Adopting a winning attitude forced me to bring my talents and creativity to the fore. One of those things that I determined within myself is the idea that I will not settle for anything less as much as possible. I will make my work as perfect as possible if I can afford it. My work should be more than just enough. It should be as excellent as it should, at least in my point of view. So I read and reread the paper many times over.

Of course, the time pressure did not really turn out the best in my research paper as I realized some loopholes when I read it again and when the panel of judges were asking questions. But during the time of writing, the composition was the best I could muster. And it worked, because it passed the initial screening. The research paper made it to the six finalists out of 31 submitted for review.

A proper mindset allows you to harness your talents and creativity. Stanford University psychologist Carol Dweck argues that people with a growth mindset see their qualities as things that can be developed through years of passionate practice and learning. And I believe I just did that.

Finally, connecting ourselves to the Supreme Being and having a noble purpose matters. All these things will not happen without blessings from the One who made it all possible. To Him all glory and honor return. After all, this toil is geared towards the betterment of humanity.

Try these tips and see how you perform. Or if you are a winner yourself, posting your thoughts below will be of great help to research writers.

© 2014 August 17 P. A. Regoniel

Five Time Management Tips for the Busy Faculty

Are you one of those who want to do research but find yourself too busy with your teaching tasks? Do you wish you can do more and improve your research performance? Here are five time management tips to help you out.

One of the four major functions of regular faculty members in the university is to do research. However, I always hear complaints among colleagues about their inability to deliver research outputs due to time constraints. There are just too many things to do with very little time to spare. For someone who has to prepare lessons for several subjects, writing a sensible research proposal for possible funding appears to be an impossible proposition.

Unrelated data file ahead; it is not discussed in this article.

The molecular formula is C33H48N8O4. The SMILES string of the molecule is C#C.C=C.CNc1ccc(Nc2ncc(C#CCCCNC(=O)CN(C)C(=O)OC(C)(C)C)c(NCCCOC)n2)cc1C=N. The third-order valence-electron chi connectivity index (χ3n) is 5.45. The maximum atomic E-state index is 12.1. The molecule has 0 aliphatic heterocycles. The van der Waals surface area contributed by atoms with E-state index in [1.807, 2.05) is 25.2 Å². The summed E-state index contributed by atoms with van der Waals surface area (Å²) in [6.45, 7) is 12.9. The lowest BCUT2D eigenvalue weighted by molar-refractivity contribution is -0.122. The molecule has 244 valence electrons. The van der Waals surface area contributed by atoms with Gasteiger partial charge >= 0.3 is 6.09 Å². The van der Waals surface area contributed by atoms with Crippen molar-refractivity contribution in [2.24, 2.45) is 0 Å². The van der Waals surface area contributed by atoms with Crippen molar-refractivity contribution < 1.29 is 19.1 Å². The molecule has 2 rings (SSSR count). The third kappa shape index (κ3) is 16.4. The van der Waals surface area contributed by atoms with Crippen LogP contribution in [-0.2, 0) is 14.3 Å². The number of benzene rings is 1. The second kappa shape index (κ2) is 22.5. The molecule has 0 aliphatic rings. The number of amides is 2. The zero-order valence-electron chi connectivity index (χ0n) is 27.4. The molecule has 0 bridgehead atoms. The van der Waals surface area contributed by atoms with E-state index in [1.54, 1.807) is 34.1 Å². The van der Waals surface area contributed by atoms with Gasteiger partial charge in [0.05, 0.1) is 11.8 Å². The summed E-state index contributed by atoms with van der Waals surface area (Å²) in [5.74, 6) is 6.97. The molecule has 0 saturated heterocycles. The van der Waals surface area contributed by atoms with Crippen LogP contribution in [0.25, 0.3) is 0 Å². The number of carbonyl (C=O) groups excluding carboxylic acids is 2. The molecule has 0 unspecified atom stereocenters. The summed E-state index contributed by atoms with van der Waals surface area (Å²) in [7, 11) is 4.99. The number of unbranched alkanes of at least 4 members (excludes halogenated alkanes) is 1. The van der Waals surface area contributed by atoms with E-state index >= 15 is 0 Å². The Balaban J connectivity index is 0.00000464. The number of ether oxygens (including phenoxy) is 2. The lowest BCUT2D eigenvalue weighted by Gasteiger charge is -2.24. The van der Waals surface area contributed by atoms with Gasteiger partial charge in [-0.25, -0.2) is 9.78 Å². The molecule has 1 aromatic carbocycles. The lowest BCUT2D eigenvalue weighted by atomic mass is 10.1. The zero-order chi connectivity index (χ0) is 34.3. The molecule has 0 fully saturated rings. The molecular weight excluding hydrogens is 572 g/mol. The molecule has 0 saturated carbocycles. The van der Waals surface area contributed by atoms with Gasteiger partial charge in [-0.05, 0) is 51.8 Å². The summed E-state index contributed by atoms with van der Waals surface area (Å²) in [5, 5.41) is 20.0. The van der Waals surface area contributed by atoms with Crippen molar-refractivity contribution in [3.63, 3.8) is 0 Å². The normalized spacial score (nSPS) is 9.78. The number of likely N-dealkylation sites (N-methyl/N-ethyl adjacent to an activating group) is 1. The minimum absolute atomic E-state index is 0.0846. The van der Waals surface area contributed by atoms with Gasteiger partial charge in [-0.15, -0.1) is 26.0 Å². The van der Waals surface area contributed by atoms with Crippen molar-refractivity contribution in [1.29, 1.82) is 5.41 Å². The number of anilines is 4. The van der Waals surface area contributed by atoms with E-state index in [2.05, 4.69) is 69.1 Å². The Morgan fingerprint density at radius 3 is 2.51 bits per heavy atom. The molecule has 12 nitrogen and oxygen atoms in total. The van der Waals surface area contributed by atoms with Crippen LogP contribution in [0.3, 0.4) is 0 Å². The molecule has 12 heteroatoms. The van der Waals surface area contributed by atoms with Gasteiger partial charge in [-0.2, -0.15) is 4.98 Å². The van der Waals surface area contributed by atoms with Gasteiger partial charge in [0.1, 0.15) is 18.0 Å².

How can you deliver despite these obstacles to your research writing engagement? I have found the following ways helpful which colleagues and anyone in the same plight may find handy:

1. Optimize.

Don’t work towards perfection. This doesn’t mean that you will write or do work haphazardly but set an acceptable standard that you can at least meet. It is better to do something than keep on griping that you can’t do anything other than teach.

2. Outline your planned composition.

Outlining before writing anything  can be a great motivator. Thirty minutes will be more than enough to prepare an outline.

I created a mind map to help anyone come up with a research proposal. Writing your proposal in chunks of activities at a given period can help you check your progress.

3. Use a pocket note.

Ideas crop up in your mind in the middle of the night or at unexpected times of the day. It’s difficult to capture these fleeting ideas unless you have a pocket note ready for this purpose. Keep one that is easily accessible in your pocket or stash in your handbag or waist bag.

busy personI advise against using electronic storage such as an android phone, tablet, or similar gadget. It is easy to lose files and even the whole thing. When you do lose it, it becomes a distraction because you feel bad having lost something valuable.

Besides, pocket notes are very cheap. After you have finished writing about those ideas in your notes, tear off the page and dump that in the garbage bin. That gives you a sense of accomplishment as your pocket note becomes thinner.

4. Identify your best writing time.

Set aside a specific time each day to write about research-related tasks.

My best time in writing about anything is the first four hours of the day. My mind is fresh especially after I have made my usual six to seven kilometer run on Mondays, Wednesdays and Saturdays.

After lunch, I’m useless as my eyes start to droop. I call that the “after lunch phenomenon.” A 15-minute nap will perk me up to work once again, albeit, with difficulty.